Interest in veterinary practice ownership wanes


Interest in veterinary practice ownership wanes

Cost and a desire for a positive work-life balance factor into decision to own—or, increasingly, not to.
Dec 01, 2012

Rebecca Moland
Fourth-year University of Missouri College of Veterinary Medicine student Rebecca Moland wants to be a small animal practitioner—maybe care for the occasional goat or alpaca. Practice ownership isn't part of her 10-year plan. It may never be.

Table 1: Practice ownership aspirations
When DVM Newsmagazine asked non-owning veterinarians, "Is practice ownership one of your aspirations?" in its 2012 State of the Profession survey, 70 percent of respondents gave a decided "No." Only 30 percent answered in the affirmative (see Table 1).

Dr. Ronald Cott
Reasons to opt out of ownership are certainly as varied as the individual veterinarians holding them. But experts agree that a perfect storm of changing demographics, generational differences, new professional opportunities and financial concerns has converged, making waning interest in practice ownership the new normal. "You put the gender shift, advanced degrees and generational thinking together—boy, things have changed," says Ronald Cott, DVM, associate dean for student and alumni affairs at Missouri's College of Veterinary Medicine.

The New Ideals

As the grandfathers of veterinary medicine look to pass the torch, many are finding that the face and ideals of veterinary youth have changed. "We went from 100 percent male in the profession to graduating 80 percent women in every class," Cott says. He says the male-dominated older generation is often finding it difficult to convince younger, mostly female veterinarians of the benefits of practice ownership. "I hear women say they're not interested in ownership," Cott says.

Dr. Shawn Finch
Shawn Finch, DVM, an associate with Gentle Doctor Animal Hospitals in Omaha, Neb., is just one such associate who has no interest in ownership. "I do believe young women tend to think differently than older men about practice ownership," Finch says. In fact, she thinks the role veterinarians used to play in society may not appeal to the younger generation. "Veterinarians of the James Herriot era loved being the go-to guy 24-7, the whole 'jumping into the car to save the day' lifestyle," she says. "The profession has changed since then—slowly, over decades—and today we have part-time jobs, job sharing, specialists and emergency hospitals for overnight care. Veterinarians still have a good quality of life, not so much because of the excitement of years past, but because we balance our life and work and family time and are nicer to ourselves—we're still awesome, but maybe emotionally healthier."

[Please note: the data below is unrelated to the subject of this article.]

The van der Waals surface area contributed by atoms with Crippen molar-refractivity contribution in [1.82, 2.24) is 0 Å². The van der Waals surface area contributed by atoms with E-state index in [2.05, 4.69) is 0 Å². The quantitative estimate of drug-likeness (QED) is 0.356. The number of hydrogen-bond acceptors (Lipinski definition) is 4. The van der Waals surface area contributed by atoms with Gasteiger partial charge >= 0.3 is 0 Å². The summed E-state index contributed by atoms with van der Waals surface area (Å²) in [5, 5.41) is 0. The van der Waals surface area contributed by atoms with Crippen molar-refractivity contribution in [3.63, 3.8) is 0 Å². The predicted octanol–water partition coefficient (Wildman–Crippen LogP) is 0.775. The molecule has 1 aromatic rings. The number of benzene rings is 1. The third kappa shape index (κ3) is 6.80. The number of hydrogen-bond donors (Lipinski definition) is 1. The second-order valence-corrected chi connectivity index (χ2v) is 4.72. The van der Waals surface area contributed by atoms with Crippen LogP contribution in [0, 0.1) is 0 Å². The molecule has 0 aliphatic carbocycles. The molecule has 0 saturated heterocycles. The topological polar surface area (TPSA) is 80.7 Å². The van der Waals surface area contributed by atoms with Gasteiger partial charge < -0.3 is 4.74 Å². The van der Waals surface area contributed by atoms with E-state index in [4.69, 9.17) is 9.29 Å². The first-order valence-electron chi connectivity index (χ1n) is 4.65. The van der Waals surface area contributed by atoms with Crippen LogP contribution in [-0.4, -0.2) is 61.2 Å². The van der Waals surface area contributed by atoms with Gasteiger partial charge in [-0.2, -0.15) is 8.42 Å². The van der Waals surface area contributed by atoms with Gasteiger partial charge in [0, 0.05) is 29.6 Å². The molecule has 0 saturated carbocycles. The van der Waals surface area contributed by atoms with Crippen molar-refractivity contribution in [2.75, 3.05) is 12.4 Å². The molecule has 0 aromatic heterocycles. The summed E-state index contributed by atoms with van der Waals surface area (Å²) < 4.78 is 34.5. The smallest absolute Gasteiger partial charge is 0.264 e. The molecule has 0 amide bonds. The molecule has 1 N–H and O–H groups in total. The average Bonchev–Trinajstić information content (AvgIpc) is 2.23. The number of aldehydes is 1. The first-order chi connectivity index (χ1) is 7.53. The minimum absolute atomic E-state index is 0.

Moland says the challenge of maintaining a work-life balance is definitely a deterrent to owning a practice, but she doesn't think that necessarily relates to her gender. (In fact, DVM's survey shows that male associates are only slightly more interested in practice ownership than women.) "Having children is also not really within my goals for the next 10 years," Moland says. "And if I do have a family someday, I'm hoping it comes with a stay-at-home father."

Ownership is simply not a priority in her career, she says. In fact, she worries it could have a negative impact. "I would consider becoming part owner of a practice in the future if a good opportunity arose and I had the financial ability to do so, but I don't think I'll seek it out," she says. "While it has the potential to increase my salary, it also has the potential to increase my risk for burnout with the added stresses of managing the entire business."